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1997-11-01: Dunfermline 0-2 Celtic, Premier Division
| Match Pictures | Matches: 1997 - 1998 | 1997-1998 Pictures|
- Celtic had gone top of the Premier League in their previous game - a 2-0 win against St Johnstone, and the team were on a 13 game unbeaten run.
- Wim Jansen picked up his second Manager of the Month award for October and Tosh McKinlay picked up the Player of the Month award on behalf of his Scotland team mates for qualifying for France '98.
- Danny Crainie, ex-Celt and then youth team coach, had just been given his cards after a reassessment of the Youth Development by Jock Brown and Eric Black. This came as a shock to a number of commentators who knew how good Danny was with the younger additions to what had been constituted as the Celtic Pro-Youth Academy.
- Celtic enquired about the availability of Guiseppe Signori, then of Lazio and were told that he was available at the right price. Celtic were also sniffing around Rosenborg to see if Harald Brattbakk was available. Signori would go to Sampdoria and Brattbakk would eventually land at Celtic Park.
- Gordon Marshall who had been on loan to St Mirren had just been recalled by Jansen due to backup 'keeper Stewart Kerr picking up a hamstring injury. Youth keeper Andy McCondichie was also on loan to Hamilton Accies. Stuart Gray was on loan to Morton. Apart from them the whole of the first team squad was fit, in particular long-termers Tommy Johnson and Darren Jackson had both come through games and were ready for action, but Jansen declined to include Johnson in the squad (adding to the rumours that he never really fancied him as a player).
Quick ReviewA win from a Regi Blinker trundler, followed by a turgid game kept the Bhoys noses in front of Hearts on goals scored in the League. All set up nicely for the next game against Rangers.
TeamsDunfermline (4-3-3): Westwater; Shields, Tod, Barnett, Miller; Duarte, French, Curran (Bingham 70); Shaw (Moore 72), Smith, Britton (Welsh 83).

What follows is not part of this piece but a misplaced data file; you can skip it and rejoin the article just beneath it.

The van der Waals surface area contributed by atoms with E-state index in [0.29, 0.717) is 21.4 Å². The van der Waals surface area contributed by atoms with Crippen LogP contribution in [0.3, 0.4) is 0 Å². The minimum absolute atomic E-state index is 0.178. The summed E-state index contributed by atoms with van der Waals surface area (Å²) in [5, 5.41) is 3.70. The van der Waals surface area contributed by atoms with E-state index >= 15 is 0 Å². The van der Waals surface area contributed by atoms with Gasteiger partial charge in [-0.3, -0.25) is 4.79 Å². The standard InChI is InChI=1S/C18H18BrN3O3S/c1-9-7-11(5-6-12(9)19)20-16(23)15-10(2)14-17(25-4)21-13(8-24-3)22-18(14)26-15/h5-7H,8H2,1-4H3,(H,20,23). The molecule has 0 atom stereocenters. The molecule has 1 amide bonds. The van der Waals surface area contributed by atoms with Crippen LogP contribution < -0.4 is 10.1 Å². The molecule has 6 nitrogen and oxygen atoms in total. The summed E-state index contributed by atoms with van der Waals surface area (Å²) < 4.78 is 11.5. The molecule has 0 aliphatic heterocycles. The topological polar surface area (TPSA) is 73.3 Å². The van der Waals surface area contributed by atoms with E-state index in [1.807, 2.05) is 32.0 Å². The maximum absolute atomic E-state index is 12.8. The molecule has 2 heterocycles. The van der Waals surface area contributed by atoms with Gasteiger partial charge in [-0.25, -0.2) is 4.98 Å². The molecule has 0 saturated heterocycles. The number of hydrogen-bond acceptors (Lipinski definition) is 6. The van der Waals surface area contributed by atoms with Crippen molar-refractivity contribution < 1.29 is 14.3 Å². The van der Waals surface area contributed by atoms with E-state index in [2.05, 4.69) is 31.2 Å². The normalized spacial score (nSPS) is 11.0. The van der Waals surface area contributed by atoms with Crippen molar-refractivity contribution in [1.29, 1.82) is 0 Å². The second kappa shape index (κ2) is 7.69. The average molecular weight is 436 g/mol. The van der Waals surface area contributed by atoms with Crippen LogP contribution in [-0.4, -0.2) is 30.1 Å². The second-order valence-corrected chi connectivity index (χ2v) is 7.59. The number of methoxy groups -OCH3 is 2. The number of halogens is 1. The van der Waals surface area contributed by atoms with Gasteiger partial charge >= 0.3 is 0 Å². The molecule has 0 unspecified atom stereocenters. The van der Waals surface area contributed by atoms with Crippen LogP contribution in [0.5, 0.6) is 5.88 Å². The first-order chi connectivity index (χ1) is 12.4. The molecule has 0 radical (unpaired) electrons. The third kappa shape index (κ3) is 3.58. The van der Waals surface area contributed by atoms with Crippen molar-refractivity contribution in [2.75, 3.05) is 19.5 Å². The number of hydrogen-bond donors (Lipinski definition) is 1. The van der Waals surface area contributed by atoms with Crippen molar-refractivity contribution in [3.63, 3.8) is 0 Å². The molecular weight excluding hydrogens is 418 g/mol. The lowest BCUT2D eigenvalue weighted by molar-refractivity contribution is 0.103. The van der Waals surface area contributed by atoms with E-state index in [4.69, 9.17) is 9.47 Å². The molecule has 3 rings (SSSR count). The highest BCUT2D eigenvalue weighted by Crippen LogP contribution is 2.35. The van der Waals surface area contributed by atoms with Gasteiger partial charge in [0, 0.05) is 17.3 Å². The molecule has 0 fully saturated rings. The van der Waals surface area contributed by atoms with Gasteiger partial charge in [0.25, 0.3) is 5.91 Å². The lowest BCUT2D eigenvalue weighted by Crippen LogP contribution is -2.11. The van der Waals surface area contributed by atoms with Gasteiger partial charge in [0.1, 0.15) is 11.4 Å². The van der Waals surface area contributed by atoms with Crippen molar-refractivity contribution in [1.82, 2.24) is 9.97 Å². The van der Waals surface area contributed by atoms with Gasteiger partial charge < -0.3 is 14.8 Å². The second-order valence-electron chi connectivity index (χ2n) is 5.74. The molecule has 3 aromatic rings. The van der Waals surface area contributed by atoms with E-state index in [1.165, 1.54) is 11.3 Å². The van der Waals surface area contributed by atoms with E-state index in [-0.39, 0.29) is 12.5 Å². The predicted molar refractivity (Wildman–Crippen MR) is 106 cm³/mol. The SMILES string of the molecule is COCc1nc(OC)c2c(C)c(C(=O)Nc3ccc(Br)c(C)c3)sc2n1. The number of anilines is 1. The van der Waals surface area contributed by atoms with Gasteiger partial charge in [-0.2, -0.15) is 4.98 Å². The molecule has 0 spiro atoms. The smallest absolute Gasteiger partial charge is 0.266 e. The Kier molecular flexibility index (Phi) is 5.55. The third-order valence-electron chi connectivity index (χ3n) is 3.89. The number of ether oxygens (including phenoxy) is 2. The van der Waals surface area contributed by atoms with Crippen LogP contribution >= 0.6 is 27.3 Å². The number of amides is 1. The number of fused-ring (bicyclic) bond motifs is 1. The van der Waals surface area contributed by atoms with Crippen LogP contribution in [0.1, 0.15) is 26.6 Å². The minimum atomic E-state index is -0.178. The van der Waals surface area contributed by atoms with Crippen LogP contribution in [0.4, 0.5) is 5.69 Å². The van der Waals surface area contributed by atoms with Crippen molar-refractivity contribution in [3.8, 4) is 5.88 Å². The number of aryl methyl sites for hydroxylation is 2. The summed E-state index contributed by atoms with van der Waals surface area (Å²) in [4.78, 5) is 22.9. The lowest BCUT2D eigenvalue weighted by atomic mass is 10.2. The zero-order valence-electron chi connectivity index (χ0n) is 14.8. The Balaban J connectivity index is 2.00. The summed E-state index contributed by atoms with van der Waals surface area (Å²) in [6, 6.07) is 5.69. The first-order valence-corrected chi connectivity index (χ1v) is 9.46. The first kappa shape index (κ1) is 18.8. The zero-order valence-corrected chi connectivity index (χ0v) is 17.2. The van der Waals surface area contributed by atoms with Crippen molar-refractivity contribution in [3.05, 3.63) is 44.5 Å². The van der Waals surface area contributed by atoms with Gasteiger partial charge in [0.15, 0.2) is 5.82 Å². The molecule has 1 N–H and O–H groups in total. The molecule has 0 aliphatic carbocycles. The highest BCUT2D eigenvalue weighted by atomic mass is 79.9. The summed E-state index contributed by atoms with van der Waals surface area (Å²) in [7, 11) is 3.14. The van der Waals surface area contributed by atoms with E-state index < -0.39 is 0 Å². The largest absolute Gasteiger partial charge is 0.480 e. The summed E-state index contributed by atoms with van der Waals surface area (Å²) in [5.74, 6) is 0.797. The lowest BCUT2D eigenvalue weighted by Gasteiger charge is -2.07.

Celtic (4-4-2): Gould; Boyd, Rieper, Stubbs, Mahe; McNamara, Burley, Wieghorst, Blinker; Donnelly, Larsson (Thom 90).
Non-Used Subs: O'Donnell, Hannah
Scorers: Blinker (67) 0-1, Larsson (87) 0-2.
Yellow cards: Barnett, Bingham (Dunfermline); Wieghorst, Blinker, Burley (all Celtic).
Referee: H Dallas (Motherwell).
- Match Report
Scotland on Sunday 02/11/1997
Dunfermline Athletic 0 Celtic 2
THIRTY long years ago, they were hanging off East End Park's giant floodlight pylons to catch a glimpse of these two teams. No one would have done so yesterday.
Not only was the spectacle so poor that it was an embarrassment to the memory of Celtic and Dunfermline under Jock Stein and George Farm, but anyone foolish enough to have climbed the shiny, new light system at Dunfermline risked being smacked in the face with the ball.
Bert Paton may have played in that famous Fife side which won the Scottish Cup that season and enjoyed the adulation of a sell-out 30,000 match against Stein's Celtic, but there was little sign that he has carried the football lineage down through the decades. The Dunfermline manager's love of the long ball means that it spends so much time in the sky, that it qualifies for air miles.
In keeping with the poverty of entertainment, it looked, until Henrik Larsson struck in the 86th minute with Celtic's second goal, that this match was going to be decided with one of the worst goals of this, or any other, season. Regi Blinker got the credit for the 66th-minute strike which had divided the teams until that point, but, in truth, the ball would never have beaten goalkeeper Ian Westwater had it not been for the freak deflection it took off Greg Shields' boot.